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Oral versus parenteral antimicrobials for the treatment of cellulitis : a randomized non-inferiority trial

Aboltins,CA, Hutchinson,A, Sinnappu,RN, Cresp,D, Risteski,C, Kathirgamanathan,R, Tacey,M and Chiu,H 2014, Oral versus parenteral antimicrobials for the treatment of cellulitis : a randomized non-inferiority trial, Journal of antimicrobial chemotherapy, pp. 581-586, doi: 10.1093/jac/dku397.

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Title Oral versus parenteral antimicrobials for the treatment of cellulitis : a randomized non-inferiority trial
Formatted title Oral versus parenteral antimicrobials for the treatment of cellulitis: a randomized non-inferiority trial.
Author(s) Aboltins,CA
Hutchinson,AORCID iD for Hutchinson,A orcid.org/0000-0002-0014-689X
Sinnappu,RN
Cresp,D
Risteski,C
Kathirgamanathan,R
Tacey,M
Chiu,H
Journal name Journal of antimicrobial chemotherapy
Start page 581
End page 586
Total pages 6
Publisher Oxford Journals
Place of publication Oxford, Eng.
Publication date 2014-10-21
ISSN 0305-7453
1460-2091
Summary Objectives To determine whether outcomes for patients with cellulitis treated with oral antimicrobials are as good as for those who are treated with parenteral antimicrobials.Methods A prospective randomized non-inferiority trial was conducted at a tertiary teaching hospital in Melbourne, Australia. Participants were patients referred by the emergency department for treatment of uncomplicated cellulitis with parenteral antimicrobials. Patients were randomized to receive either oral cefalexin or parenteral cefazolin. Parenteral antimicrobials were changed to oral after the area of cellulitis ceased progressing. The primary outcome was days until no advancement of the area of cellulitis. A non-inferiority margin of 15% was set for the oral arm compared with the parenteral arm. Secondary outcomes were failure of treatment, pain, complications and satisfaction with care. This trial is registered with the Australian New Zealand Clinical Trials Registry (ACTRN12611000685910).Results Twenty-four patients were randomized to oral antimicrobials and 23 to parenteral antimicrobials. Mean days to no advancement of cellulitis was 1.29 (SD 0.62) for the oral arm and 1.78 (SD 1.13) for the parenteral arm, with a mean difference of −0.49 (95% CI: −1.02 to +0.04). The upper limit of the 95% CI of the difference in means of +0.04 was below the 15% non-inferiority margin of +0.27 days, indicating non-inferiority. More patients failed treatment in the parenteral arm (5 of 23, 22%) compared with the oral arm (1 of 24, 4%), although this difference was not statistically significant (P = 0.10). Pain, complications and satisfaction with care were similar for both groups.Conclusions Oral antimicrobials are as effective as parenteral antimicrobials for the treatment of uncomplicated cellulitis.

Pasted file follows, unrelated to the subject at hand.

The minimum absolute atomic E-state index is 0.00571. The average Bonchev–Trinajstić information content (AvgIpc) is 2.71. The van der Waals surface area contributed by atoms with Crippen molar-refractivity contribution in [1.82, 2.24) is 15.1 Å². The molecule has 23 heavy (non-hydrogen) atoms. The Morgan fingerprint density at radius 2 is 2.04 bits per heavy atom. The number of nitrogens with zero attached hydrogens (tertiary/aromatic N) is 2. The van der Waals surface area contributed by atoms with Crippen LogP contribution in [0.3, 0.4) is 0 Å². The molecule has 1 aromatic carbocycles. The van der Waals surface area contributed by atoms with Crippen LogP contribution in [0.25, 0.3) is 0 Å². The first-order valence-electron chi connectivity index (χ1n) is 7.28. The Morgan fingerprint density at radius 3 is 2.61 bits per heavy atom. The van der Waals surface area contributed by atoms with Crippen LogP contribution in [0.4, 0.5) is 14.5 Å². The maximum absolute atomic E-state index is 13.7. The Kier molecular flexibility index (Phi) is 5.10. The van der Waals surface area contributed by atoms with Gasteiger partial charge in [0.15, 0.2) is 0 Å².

Language eng
DOI 10.1093/jac/dku397
Field of Research 110303 Clinical Microbiology
111099 Nursing not elsewhere classified
Socio Economic Objective 920210 Nursing
HERDC Research category C1 Refereed article in a scholarly journal
Copyright notice ©2014, Oxford Journals
Free to Read? Yes
Persistent URL http://hdl.handle.net/10536/DRO/DU:30069751

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Every reasonable effort has been made to ensure that permission has been obtained for items included in DRO. If you believe that your rights have been infringed by this repository, please contact drosupport@deakin.edu.au.